Lichfield Cathedral Spire Restoration

04th April 2023

The campaign to restore Lichfield Cathedral’s iconic central spire has received a welcome boost with the announcement it has been awarded £249,000 by The National Lottery Heritage Fund.

£249,000 awarded to Lichfield Spire Restoration Project

The grant means work can now begin to repair and replace the eroded stone.

The 12-month project totalling almost £1m aims to restore the structure, reopen the space to visitors, and explore what the iconic landmark means to its local residents.

Lichfield is the only English Medieval Cathedral with three spires. Its spires have become an iconic landmark for many people, and it is often called ‘the Ladies of the Vale’.

Originally built in the 1300s and almost completely destroyed during the English Civil War, the central spire of Lichfield Cathedral has been rebuilt and restored over the centuries.

This funding gives Lichfield Cathedral a unique opportunity to explore why people have been moved to keep the spire standing, why it has always been so important to the community and what it means to people today.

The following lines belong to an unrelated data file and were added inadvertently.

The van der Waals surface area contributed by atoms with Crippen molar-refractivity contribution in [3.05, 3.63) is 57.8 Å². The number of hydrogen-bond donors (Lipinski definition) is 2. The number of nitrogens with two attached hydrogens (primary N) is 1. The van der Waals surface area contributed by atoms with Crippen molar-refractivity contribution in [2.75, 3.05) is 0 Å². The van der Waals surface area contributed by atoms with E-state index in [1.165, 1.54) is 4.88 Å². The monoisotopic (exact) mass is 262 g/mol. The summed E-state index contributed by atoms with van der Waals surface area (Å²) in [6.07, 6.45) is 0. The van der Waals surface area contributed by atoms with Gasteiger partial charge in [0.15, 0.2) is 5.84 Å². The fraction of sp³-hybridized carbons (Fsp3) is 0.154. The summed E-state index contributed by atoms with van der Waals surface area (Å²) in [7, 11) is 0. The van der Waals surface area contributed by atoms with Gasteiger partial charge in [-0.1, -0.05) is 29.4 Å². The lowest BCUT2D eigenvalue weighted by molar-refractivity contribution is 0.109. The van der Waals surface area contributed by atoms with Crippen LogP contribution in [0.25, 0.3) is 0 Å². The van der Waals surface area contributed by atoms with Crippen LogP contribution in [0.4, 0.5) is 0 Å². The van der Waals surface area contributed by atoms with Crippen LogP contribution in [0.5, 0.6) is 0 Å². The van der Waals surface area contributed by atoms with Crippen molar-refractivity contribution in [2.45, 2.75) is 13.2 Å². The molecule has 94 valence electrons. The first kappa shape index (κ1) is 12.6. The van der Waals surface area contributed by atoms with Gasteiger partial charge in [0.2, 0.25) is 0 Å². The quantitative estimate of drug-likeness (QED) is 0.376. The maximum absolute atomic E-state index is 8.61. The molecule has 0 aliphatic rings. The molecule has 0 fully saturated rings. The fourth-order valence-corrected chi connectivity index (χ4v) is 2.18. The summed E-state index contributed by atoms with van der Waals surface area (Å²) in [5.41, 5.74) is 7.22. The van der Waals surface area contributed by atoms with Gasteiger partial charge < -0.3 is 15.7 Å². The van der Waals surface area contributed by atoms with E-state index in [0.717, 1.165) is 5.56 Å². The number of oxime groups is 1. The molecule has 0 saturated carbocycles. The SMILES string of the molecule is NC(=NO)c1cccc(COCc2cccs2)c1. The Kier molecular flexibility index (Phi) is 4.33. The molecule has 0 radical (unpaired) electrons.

The project will also tell the story of the craftspeople who have worked on it over the last 800 years and will see community engagement and demonstrations from modern craftspeople using traditional techniques to restore part of this Grade 1 listed building.

Scaffolding is being built to start the first phase of the restoration works, which are due to be completed by the end of 2023.

Later in the year a series of community engagement projects will take place that will see the tower reopened to the public, tower towers restart, and interpretation to tell the story of the central spire by April 2024.

The Very Revd Adrian Dorber, Dean of Lichfield said:

“It is a significant moment in the history of Lichfield Cathedral. The funding allows us to repair and replace damaged or eroded stone on the central spire, we can also raise awareness of what this impressive landmark standing at the heart of the city, the central spire serves two purposes; to be a beacon of hope to the community it serves, and to point people’s gaze towards God, the foundation of our faith and the reason for the construction of this ancient and sacred building.

We are grateful to all of our donors, individuals and organisations who have committed their funds to this project and to the players of the National Lottery.”

In addition to the grant from the National Lottery Heritage Fund, significant funds have also been pledged by the Garfield Weston Foundation, the Wolfson Foundation, HS2 Community and Environment Fund, and the Headley Trust, along with many other grants and donations generously contributed by hundreds of donors.